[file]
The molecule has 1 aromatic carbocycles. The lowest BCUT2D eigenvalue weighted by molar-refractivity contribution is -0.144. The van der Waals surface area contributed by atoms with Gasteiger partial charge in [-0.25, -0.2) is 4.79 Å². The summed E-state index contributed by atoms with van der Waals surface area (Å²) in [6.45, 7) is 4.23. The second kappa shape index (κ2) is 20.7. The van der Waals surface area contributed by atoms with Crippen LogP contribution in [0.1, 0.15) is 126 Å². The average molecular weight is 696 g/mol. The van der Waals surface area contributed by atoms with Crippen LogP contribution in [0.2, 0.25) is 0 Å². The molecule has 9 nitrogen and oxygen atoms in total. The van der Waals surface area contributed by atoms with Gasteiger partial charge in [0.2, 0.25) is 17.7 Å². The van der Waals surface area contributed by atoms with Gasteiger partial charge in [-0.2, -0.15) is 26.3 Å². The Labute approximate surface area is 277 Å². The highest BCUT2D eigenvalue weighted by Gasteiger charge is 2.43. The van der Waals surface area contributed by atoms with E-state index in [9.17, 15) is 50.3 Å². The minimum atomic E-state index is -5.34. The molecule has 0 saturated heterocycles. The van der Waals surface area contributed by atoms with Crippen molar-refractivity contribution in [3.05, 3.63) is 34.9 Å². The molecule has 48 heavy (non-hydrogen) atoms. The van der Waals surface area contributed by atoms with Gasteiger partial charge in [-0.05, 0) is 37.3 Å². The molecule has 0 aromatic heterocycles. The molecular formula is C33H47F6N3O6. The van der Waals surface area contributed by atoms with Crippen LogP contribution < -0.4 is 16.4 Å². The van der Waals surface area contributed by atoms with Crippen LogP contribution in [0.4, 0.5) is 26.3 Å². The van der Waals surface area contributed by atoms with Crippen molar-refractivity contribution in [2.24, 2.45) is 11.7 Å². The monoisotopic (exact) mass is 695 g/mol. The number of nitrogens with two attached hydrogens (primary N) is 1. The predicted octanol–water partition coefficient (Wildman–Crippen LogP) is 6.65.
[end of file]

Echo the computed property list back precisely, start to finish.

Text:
The molecule has 1 aromatic carbocycles. The lowest BCUT2D eigenvalue weighted by molar-refractivity contribution is -0.144. The van der Waals surface area contributed by atoms with Gasteiger partial charge in [-0.25, -0.2) is 4.79 Å². The summed E-state index contributed by atoms with van der Waals surface area (Å²) in [6.45, 7) is 4.23. The second kappa shape index (κ2) is 20.7. The van der Waals surface area contributed by atoms with Crippen LogP contribution in [0.1, 0.15) is 126 Å². The average molecular weight is 696 g/mol. The van der Waals surface area contributed by atoms with Crippen LogP contribution in [0.2, 0.25) is 0 Å². The molecule has 9 nitrogen and oxygen atoms in total. The van der Waals surface area contributed by atoms with Gasteiger partial charge in [0.2, 0.25) is 17.7 Å². The van der Waals surface area contributed by atoms with Gasteiger partial charge in [-0.2, -0.15) is 26.3 Å². The Labute approximate surface area is 277 Å². The highest BCUT2D eigenvalue weighted by Gasteiger charge is 2.43. The van der Waals surface area contributed by atoms with E-state index in [9.17, 15) is 50.3 Å². The minimum atomic E-state index is -5.34. The molecule has 0 saturated heterocycles. The van der Waals surface area contributed by atoms with Crippen molar-refractivity contribution in [3.05, 3.63) is 34.9 Å². The molecule has 48 heavy (non-hydrogen) atoms. The van der Waals surface area contributed by atoms with Gasteiger partial charge in [-0.05, 0) is 37.3 Å². The molecule has 0 aromatic heterocycles. The molecular formula is C33H47F6N3O6. The van der Waals surface area contributed by atoms with Crippen LogP contribution < -0.4 is 16.4 Å². The van der Waals surface area contributed by atoms with Crippen LogP contribution in [0.4, 0.5) is 26.3 Å². The van der Waals surface area contributed by atoms with Crippen molar-refractivity contribution in [2.24, 2.45) is 11.7 Å². The monoisotopic (exact) mass is 695 g/mol. The number of nitrogens with two attached hydrogens (primary N) is 1. The predicted octanol–water partition coefficient (Wildman–Crippen LogP) is 6.65.